Chip Kelly makes his return to Oregon, with his struggling UCLA team in tow
It will be hello to an old friend, nearly six years after never getting to say goodbye.
Many Oregon fans presumed Chip Kelly might be headed to the NFL after six dizzying years with the Ducks that included a 46-7 record as head coach and four major bowl appearances.
But there was no telling for certain at the time that his last game inside Autzen Stadium, against Stanford in November 2012, would represent a sendoff.
The final image of the coach as he left for a job with the Philadelphia Eagles came two months later, when local television cameras showed Kelly leaving the Ducks’ football facility on a dreary Eugene morning in jeans and a black jacket with a grey backpack after bidding an emotional farewell to his players.
They weren’t the only ones distraught over the departure of the coach who will return to his old home stadium on Saturday as UCLA’s first-year coach.
“We hated to see Chip leave for the NFL and we groaned mightily when we saw him coming back to the Pac-12,” said Ducks fan Tony Seminary, who made national headlines in 2009 when Kelly sent him a check for $439 in travel expenses after Seminary had emailed the coach in disgust over Oregon’s listless play in a road loss to Boise State.
“We wish him well … except when we play him, and of course in the recruiting circles when we’re competing against his program for talent. I, for one, won’t be booing him, but I’m sure he’ll hear some boo birds.”
Among the well-wishers at the game will be Mike Bellotti, Kelly’s onetime boss first as Oregon’s head coach and then as athletic director. Bellotti will have made the drive to Autzen Stadium from his home in Bend, Ore., on the way to a winter residence in La Quinta, where he and his wife go to escape the Oregon gloom.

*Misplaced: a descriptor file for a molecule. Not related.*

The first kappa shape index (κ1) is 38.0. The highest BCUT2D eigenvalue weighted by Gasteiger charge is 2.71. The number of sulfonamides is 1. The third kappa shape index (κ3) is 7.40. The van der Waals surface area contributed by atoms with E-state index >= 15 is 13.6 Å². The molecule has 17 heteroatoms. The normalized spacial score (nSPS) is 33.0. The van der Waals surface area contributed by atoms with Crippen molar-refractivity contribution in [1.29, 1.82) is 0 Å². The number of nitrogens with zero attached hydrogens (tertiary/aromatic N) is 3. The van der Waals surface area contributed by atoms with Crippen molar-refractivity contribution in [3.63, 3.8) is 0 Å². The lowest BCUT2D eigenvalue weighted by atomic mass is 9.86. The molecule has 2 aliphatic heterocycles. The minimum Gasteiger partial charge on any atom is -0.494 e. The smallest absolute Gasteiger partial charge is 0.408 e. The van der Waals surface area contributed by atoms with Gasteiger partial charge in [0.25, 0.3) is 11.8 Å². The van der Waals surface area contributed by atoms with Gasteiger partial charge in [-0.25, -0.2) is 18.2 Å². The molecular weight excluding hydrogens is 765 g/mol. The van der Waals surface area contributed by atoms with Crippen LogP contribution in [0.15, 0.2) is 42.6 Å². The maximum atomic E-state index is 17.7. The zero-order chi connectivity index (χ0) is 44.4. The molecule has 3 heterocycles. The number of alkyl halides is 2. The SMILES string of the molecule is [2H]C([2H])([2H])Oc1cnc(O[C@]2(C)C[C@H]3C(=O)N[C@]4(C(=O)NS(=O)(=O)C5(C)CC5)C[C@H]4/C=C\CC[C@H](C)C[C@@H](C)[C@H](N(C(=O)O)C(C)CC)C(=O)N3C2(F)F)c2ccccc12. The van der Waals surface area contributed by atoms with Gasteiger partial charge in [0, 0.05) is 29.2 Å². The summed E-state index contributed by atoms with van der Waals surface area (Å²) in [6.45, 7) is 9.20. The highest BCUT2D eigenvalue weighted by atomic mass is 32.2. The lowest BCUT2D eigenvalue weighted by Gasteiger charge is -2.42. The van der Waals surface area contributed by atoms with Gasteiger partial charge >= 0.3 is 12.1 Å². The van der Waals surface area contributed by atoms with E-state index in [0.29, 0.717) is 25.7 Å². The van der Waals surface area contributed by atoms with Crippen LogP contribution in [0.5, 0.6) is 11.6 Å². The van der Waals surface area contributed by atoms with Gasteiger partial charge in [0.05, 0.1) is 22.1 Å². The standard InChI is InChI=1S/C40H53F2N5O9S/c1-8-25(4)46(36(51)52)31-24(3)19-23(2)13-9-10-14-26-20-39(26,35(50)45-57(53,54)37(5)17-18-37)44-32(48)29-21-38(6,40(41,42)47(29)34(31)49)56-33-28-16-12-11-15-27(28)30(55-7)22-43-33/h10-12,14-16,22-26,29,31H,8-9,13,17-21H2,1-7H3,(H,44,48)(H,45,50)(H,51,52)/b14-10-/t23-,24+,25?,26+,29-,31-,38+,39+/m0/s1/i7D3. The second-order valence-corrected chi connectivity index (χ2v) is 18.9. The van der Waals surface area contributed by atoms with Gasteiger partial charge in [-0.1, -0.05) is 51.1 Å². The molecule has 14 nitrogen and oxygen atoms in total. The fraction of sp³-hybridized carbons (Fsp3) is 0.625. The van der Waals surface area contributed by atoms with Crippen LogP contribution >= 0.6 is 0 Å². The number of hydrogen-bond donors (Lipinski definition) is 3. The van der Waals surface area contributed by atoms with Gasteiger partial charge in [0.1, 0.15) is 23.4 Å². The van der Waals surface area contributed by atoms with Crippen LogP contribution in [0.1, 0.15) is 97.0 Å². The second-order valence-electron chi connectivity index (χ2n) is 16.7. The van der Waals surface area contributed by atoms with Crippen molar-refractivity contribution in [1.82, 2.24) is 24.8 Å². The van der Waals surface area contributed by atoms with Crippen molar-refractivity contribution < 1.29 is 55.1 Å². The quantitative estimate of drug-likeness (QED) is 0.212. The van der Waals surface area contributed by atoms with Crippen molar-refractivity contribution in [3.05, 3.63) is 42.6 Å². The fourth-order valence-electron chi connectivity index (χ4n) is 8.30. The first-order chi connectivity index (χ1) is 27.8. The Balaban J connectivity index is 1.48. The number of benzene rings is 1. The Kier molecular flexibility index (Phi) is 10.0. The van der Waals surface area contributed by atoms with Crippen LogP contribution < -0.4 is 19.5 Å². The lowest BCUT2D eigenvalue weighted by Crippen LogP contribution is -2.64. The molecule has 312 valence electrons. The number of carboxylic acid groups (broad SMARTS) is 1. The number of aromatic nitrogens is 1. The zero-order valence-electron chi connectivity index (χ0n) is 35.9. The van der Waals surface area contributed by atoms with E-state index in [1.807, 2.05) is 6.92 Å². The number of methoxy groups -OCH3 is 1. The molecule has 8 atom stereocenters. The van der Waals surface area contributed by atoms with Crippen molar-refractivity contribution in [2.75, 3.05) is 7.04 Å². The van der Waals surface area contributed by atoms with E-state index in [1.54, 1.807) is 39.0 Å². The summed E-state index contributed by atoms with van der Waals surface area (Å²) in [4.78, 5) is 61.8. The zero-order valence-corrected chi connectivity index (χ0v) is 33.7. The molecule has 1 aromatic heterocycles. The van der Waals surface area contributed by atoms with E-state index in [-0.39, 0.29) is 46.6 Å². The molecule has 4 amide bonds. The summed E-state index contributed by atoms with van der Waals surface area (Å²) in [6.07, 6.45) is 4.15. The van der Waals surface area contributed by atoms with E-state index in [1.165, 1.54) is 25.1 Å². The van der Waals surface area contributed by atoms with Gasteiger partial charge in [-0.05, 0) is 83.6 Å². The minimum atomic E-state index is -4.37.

Bellotti said he expected the reception for Kelly among what’s expected to be a close-to-capacity crowd to be a bit warmer than the typical chilly November day in Eugene.
“I think overall, there will be a certain amount of the crowd that will appreciate what he did for Oregon and a certain amount of the crowd that will boo the heck out of him — just the nature of the fan,” Bellotti said.
Would that be because Kelly left Oregon for the NFL?
“Because he’s back in the league coaching against them and maybe that he left and since he left, they fired one coach and another coach left,” Bellotti said. “And so Oregon is on its fourth head coach in seven years, which is unusual because that’s not the way Oregon has done business for a long, long time. They might yell at me because I’m the one who promoted him and put this whole thing in motion.”
Kelly hasn’t come close to matching the early success he enjoyed at Oregon in his first season with the Bruins. A loss to the Ducks (5-3 overall, 2-3 Pac-12) would give Kelly’s Bruins (2-6, 2-3) as many defeats in his first season as he had in four years at Oregon.
But the often less-than-chipper coach was upbeat on the eve of his homecoming, joking about bubonic plague wiping out various players on his team and giving a deadpan response when asked if he had anywhere special to go this weekend in Eugene.
“I’m going to go to Autzen Stadium,” Kelly said, “that’s about the only place we’ve got time to go.”
There won’t be many reminders of Kelly’s time in Oregon besides the earsplitting crowd. None of his full-time assistant coaches remains with the Ducks. The team’s practice facility, the Hatfield-Dowlin Complex, was built for Kelly but not operational before his departure.
Kelly conceded during Pac-12 media day in August that returning to the stadium where his teams went 26-2, including an 18-game winning streak, “will be difficult, to be honest with you, because it’s a special place. It’s one of the real hallowed grounds of college football.” He went on to crack that the fans’ reception might hinge on the Bruins’ record.
“If we don’t have any wins,” Kelly said, “they’ll be excited when we come showing up.”
Kelly was less contemplative about his return this week. He said his focus would be on beating the Ducks, not scanning the crowd, while lauding Oregon fans for creating “probably the best home-field advantage just because of the crowd and the setting and the stadium and how loud they can make it.”
The decibels figure to increase once Kelly walks onto the field.
“I just don’t see them booing him, I really don’t,” said Alex Miller, a graduate assistant under Kelly at Oregon. “I mean, maybe, but they’re very smart people and he really took them to another level.”
Follow Ben Bolch on Twitter @latbbolch
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